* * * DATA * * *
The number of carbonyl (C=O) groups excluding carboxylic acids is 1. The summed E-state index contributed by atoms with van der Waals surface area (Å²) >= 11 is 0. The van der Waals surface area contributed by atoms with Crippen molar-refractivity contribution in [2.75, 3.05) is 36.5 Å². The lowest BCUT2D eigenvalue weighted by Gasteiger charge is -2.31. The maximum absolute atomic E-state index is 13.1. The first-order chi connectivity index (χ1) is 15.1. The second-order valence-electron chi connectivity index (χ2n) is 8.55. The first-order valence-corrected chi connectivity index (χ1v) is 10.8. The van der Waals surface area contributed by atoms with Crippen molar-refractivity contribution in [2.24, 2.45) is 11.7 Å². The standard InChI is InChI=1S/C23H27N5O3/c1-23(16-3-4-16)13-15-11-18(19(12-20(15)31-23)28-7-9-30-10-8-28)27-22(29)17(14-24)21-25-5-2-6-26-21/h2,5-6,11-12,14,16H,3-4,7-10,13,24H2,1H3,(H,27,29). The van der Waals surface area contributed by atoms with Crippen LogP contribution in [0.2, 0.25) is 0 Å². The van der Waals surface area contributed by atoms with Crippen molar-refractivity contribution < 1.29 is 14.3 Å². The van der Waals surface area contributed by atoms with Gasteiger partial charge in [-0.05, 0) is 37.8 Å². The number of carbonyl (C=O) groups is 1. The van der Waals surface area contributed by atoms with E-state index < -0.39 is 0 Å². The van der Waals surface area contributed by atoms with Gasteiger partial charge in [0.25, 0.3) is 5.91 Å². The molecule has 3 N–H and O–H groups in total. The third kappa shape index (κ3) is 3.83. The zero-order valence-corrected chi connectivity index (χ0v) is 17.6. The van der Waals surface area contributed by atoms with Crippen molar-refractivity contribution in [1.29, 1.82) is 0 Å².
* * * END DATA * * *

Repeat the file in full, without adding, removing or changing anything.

The number of carbonyl (C=O) groups excluding carboxylic acids is 1. The summed E-state index contributed by atoms with van der Waals surface area (Å²) >= 11 is 0. The van der Waals surface area contributed by atoms with Crippen molar-refractivity contribution in [2.75, 3.05) is 36.5 Å². The lowest BCUT2D eigenvalue weighted by Gasteiger charge is -2.31. The maximum absolute atomic E-state index is 13.1. The first-order chi connectivity index (χ1) is 15.1. The second-order valence-electron chi connectivity index (χ2n) is 8.55. The first-order valence-corrected chi connectivity index (χ1v) is 10.8. The van der Waals surface area contributed by atoms with Crippen molar-refractivity contribution in [2.24, 2.45) is 11.7 Å². The standard InChI is InChI=1S/C23H27N5O3/c1-23(16-3-4-16)13-15-11-18(19(12-20(15)31-23)28-7-9-30-10-8-28)27-22(29)17(14-24)21-25-5-2-6-26-21/h2,5-6,11-12,14,16H,3-4,7-10,13,24H2,1H3,(H,27,29). The van der Waals surface area contributed by atoms with Crippen LogP contribution in [0.2, 0.25) is 0 Å². The van der Waals surface area contributed by atoms with Crippen molar-refractivity contribution < 1.29 is 14.3 Å². The van der Waals surface area contributed by atoms with Gasteiger partial charge in [-0.05, 0) is 37.8 Å². The number of carbonyl (C=O) groups is 1. The van der Waals surface area contributed by atoms with E-state index < -0.39 is 0 Å². The van der Waals surface area contributed by atoms with Gasteiger partial charge in [0.25, 0.3) is 5.91 Å². The molecule has 3 N–H and O–H groups in total. The third kappa shape index (κ3) is 3.83. The zero-order valence-corrected chi connectivity index (χ0v) is 17.6. The van der Waals surface area contributed by atoms with Crippen molar-refractivity contribution in [1.29, 1.82) is 0 Å².